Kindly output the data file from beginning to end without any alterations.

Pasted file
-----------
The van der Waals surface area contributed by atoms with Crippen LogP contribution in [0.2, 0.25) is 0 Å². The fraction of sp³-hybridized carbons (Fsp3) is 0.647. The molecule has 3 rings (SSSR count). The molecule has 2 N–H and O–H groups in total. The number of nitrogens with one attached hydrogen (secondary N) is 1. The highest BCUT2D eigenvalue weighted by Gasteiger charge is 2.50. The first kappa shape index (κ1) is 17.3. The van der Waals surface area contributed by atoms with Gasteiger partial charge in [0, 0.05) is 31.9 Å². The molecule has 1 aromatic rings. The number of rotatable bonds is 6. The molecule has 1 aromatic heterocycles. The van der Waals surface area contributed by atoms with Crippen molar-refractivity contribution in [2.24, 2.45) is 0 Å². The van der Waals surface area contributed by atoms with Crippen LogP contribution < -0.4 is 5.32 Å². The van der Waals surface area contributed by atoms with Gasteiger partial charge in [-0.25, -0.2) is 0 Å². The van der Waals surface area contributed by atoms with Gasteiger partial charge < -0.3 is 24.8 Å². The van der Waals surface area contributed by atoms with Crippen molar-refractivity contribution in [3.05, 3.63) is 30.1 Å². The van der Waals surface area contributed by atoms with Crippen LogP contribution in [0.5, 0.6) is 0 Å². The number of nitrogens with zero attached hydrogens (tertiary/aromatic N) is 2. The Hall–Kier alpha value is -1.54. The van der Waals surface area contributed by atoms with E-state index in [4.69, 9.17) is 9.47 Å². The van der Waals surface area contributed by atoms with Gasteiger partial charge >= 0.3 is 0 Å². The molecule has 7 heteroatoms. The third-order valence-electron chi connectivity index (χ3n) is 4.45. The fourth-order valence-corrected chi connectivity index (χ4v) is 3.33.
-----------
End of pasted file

The van der Waals surface area contributed by atoms with Crippen LogP contribution in [0.2, 0.25) is 0 Å². The fraction of sp³-hybridized carbons (Fsp3) is 0.647. The molecule has 3 rings (SSSR count). The molecule has 2 N–H and O–H groups in total. The number of nitrogens with one attached hydrogen (secondary N) is 1. The highest BCUT2D eigenvalue weighted by Gasteiger charge is 2.50. The first kappa shape index (κ1) is 17.3. The van der Waals surface area contributed by atoms with Gasteiger partial charge in [0, 0.05) is 31.9 Å². The molecule has 1 aromatic rings. The number of rotatable bonds is 6. The molecule has 1 aromatic heterocycles. The van der Waals surface area contributed by atoms with Crippen molar-refractivity contribution in [2.24, 2.45) is 0 Å². The van der Waals surface area contributed by atoms with Crippen LogP contribution < -0.4 is 5.32 Å². The van der Waals surface area contributed by atoms with Gasteiger partial charge in [-0.25, -0.2) is 0 Å². The van der Waals surface area contributed by atoms with Gasteiger partial charge < -0.3 is 24.8 Å². The van der Waals surface area contributed by atoms with Crippen molar-refractivity contribution in [3.05, 3.63) is 30.1 Å². The van der Waals surface area contributed by atoms with Crippen LogP contribution in [0.5, 0.6) is 0 Å². The number of nitrogens with zero attached hydrogens (tertiary/aromatic N) is 2. The Hall–Kier alpha value is -1.54. The van der Waals surface area contributed by atoms with E-state index in [4.69, 9.17) is 9.47 Å². The van der Waals surface area contributed by atoms with Gasteiger partial charge >= 0.3 is 0 Å². The molecule has 7 heteroatoms. The third-order valence-electron chi connectivity index (χ3n) is 4.45. The fourth-order valence-corrected chi connectivity index (χ4v) is 3.33.